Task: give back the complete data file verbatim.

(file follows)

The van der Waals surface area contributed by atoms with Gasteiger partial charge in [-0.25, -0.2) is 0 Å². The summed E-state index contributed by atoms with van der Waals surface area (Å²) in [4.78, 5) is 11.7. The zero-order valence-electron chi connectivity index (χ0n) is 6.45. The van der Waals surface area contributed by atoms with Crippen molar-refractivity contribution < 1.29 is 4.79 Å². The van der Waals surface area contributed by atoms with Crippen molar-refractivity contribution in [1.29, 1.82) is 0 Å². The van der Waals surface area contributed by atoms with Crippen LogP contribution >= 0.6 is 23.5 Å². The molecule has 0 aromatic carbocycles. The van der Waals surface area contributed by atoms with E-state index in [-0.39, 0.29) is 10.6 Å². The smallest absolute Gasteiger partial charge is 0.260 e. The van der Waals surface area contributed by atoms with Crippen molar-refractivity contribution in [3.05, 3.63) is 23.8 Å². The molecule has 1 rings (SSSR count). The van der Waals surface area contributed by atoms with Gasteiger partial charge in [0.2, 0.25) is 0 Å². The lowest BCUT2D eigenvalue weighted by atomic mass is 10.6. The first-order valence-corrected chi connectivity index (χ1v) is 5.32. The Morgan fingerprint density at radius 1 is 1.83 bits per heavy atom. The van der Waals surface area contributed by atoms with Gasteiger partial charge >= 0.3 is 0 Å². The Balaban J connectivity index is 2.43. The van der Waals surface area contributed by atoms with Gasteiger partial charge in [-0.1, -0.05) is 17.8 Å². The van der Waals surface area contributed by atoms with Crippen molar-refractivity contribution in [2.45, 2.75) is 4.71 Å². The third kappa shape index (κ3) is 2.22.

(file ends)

The van der Waals surface area contributed by atoms with Gasteiger partial charge in [-0.25, -0.2) is 0 Å². The summed E-state index contributed by atoms with van der Waals surface area (Å²) in [4.78, 5) is 11.7. The zero-order valence-electron chi connectivity index (χ0n) is 6.45. The van der Waals surface area contributed by atoms with Crippen molar-refractivity contribution < 1.29 is 4.79 Å². The van der Waals surface area contributed by atoms with Crippen molar-refractivity contribution in [1.29, 1.82) is 0 Å². The van der Waals surface area contributed by atoms with Crippen LogP contribution >= 0.6 is 23.5 Å². The molecule has 0 aromatic carbocycles. The van der Waals surface area contributed by atoms with E-state index in [-0.39, 0.29) is 10.6 Å². The smallest absolute Gasteiger partial charge is 0.260 e. The van der Waals surface area contributed by atoms with Crippen molar-refractivity contribution in [3.05, 3.63) is 23.8 Å². The molecule has 1 rings (SSSR count). The van der Waals surface area contributed by atoms with Gasteiger partial charge in [0.2, 0.25) is 0 Å². The lowest BCUT2D eigenvalue weighted by atomic mass is 10.6. The first-order valence-corrected chi connectivity index (χ1v) is 5.32. The Morgan fingerprint density at radius 1 is 1.83 bits per heavy atom. The van der Waals surface area contributed by atoms with Gasteiger partial charge >= 0.3 is 0 Å². The Balaban J connectivity index is 2.43. The van der Waals surface area contributed by atoms with Gasteiger partial charge in [-0.1, -0.05) is 17.8 Å². The van der Waals surface area contributed by atoms with Crippen molar-refractivity contribution in [2.45, 2.75) is 4.71 Å². The third kappa shape index (κ3) is 2.22.